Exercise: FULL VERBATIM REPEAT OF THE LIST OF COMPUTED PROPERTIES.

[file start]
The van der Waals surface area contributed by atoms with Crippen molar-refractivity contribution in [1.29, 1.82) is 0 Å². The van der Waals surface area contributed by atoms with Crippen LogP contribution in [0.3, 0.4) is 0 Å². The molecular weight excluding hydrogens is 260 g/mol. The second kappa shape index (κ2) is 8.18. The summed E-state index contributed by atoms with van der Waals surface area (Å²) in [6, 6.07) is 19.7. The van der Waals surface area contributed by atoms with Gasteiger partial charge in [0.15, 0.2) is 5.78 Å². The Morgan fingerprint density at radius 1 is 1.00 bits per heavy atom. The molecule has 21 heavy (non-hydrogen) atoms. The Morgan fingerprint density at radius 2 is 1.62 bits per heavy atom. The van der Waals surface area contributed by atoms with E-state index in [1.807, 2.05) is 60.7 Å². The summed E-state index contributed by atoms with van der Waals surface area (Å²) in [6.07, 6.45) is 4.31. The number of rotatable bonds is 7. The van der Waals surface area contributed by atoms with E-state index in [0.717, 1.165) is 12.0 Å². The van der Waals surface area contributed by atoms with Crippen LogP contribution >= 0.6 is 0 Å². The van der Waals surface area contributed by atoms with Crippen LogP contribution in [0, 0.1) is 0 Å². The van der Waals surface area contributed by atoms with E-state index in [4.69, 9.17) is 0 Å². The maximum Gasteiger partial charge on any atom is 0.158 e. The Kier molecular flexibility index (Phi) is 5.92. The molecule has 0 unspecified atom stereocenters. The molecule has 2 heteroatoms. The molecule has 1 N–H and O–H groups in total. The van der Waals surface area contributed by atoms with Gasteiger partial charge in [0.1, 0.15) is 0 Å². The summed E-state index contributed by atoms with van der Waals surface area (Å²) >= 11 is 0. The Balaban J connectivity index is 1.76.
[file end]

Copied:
The van der Waals surface area contributed by atoms with Crippen molar-refractivity contribution in [1.29, 1.82) is 0 Å². The van der Waals surface area contributed by atoms with Crippen LogP contribution in [0.3, 0.4) is 0 Å². The molecular weight excluding hydrogens is 260 g/mol. The second kappa shape index (κ2) is 8.18. The summed E-state index contributed by atoms with van der Waals surface area (Å²) in [6, 6.07) is 19.7. The van der Waals surface area contributed by atoms with Gasteiger partial charge in [0.15, 0.2) is 5.78 Å². The Morgan fingerprint density at radius 1 is 1.00 bits per heavy atom. The molecule has 21 heavy (non-hydrogen) atoms. The Morgan fingerprint density at radius 2 is 1.62 bits per heavy atom. The van der Waals surface area contributed by atoms with E-state index in [1.807, 2.05) is 60.7 Å². The summed E-state index contributed by atoms with van der Waals surface area (Å²) in [6.07, 6.45) is 4.31. The number of rotatable bonds is 7. The van der Waals surface area contributed by atoms with E-state index in [0.717, 1.165) is 12.0 Å². The van der Waals surface area contributed by atoms with Crippen LogP contribution >= 0.6 is 0 Å². The van der Waals surface area contributed by atoms with Crippen LogP contribution in [0, 0.1) is 0 Å². The van der Waals surface area contributed by atoms with E-state index in [4.69, 9.17) is 0 Å². The maximum Gasteiger partial charge on any atom is 0.158 e. The Kier molecular flexibility index (Phi) is 5.92. The molecule has 0 unspecified atom stereocenters. The molecule has 2 heteroatoms. The molecule has 1 N–H and O–H groups in total. The van der Waals surface area contributed by atoms with Gasteiger partial charge in [0.1, 0.15) is 0 Å². The summed E-state index contributed by atoms with van der Waals surface area (Å²) >= 11 is 0. The Balaban J connectivity index is 1.76.